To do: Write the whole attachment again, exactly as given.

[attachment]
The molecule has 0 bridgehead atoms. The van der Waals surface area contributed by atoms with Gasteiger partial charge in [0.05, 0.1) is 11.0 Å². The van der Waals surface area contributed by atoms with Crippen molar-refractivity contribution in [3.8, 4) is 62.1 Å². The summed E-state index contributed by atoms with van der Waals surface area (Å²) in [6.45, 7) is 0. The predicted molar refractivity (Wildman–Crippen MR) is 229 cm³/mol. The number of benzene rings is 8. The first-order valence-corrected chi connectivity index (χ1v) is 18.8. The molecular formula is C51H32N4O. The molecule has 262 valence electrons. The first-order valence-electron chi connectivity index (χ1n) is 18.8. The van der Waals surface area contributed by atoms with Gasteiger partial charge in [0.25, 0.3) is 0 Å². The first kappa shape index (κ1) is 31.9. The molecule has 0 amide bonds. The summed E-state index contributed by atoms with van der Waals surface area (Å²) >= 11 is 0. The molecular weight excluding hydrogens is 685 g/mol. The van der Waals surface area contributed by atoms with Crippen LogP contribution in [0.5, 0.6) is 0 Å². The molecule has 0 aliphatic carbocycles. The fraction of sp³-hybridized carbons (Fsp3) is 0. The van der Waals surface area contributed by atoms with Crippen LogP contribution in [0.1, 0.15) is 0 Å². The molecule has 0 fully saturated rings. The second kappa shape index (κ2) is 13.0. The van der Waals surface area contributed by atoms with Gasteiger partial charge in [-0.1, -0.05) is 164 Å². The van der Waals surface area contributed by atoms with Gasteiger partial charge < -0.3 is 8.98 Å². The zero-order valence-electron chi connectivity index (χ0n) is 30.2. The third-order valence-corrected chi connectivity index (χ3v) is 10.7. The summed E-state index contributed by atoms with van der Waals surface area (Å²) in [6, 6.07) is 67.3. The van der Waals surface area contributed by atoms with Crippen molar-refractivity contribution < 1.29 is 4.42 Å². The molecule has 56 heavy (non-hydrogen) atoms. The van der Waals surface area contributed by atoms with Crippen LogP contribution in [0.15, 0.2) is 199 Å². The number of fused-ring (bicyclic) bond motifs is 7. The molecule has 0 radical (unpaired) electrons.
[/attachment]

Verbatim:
The molecule has 0 bridgehead atoms. The van der Waals surface area contributed by atoms with Gasteiger partial charge in [0.05, 0.1) is 11.0 Å². The van der Waals surface area contributed by atoms with Crippen molar-refractivity contribution in [3.8, 4) is 62.1 Å². The summed E-state index contributed by atoms with van der Waals surface area (Å²) in [6.45, 7) is 0. The predicted molar refractivity (Wildman–Crippen MR) is 229 cm³/mol. The number of benzene rings is 8. The first-order valence-corrected chi connectivity index (χ1v) is 18.8. The molecular formula is C51H32N4O. The molecule has 262 valence electrons. The first-order valence-electron chi connectivity index (χ1n) is 18.8. The van der Waals surface area contributed by atoms with Gasteiger partial charge in [0.25, 0.3) is 0 Å². The first kappa shape index (κ1) is 31.9. The molecule has 0 amide bonds. The summed E-state index contributed by atoms with van der Waals surface area (Å²) >= 11 is 0. The molecular weight excluding hydrogens is 685 g/mol. The van der Waals surface area contributed by atoms with Crippen LogP contribution in [0.5, 0.6) is 0 Å². The molecule has 0 aliphatic carbocycles. The fraction of sp³-hybridized carbons (Fsp3) is 0. The van der Waals surface area contributed by atoms with Crippen LogP contribution in [0.1, 0.15) is 0 Å². The molecule has 0 fully saturated rings. The second kappa shape index (κ2) is 13.0. The van der Waals surface area contributed by atoms with Gasteiger partial charge in [-0.1, -0.05) is 164 Å². The van der Waals surface area contributed by atoms with Gasteiger partial charge < -0.3 is 8.98 Å². The zero-order valence-electron chi connectivity index (χ0n) is 30.2. The third-order valence-corrected chi connectivity index (χ3v) is 10.7. The summed E-state index contributed by atoms with van der Waals surface area (Å²) in [6, 6.07) is 67.3. The van der Waals surface area contributed by atoms with Crippen molar-refractivity contribution < 1.29 is 4.42 Å². The molecule has 56 heavy (non-hydrogen) atoms. The van der Waals surface area contributed by atoms with Crippen LogP contribution in [0.15, 0.2) is 199 Å². The number of fused-ring (bicyclic) bond motifs is 7. The molecule has 0 radical (unpaired) electrons.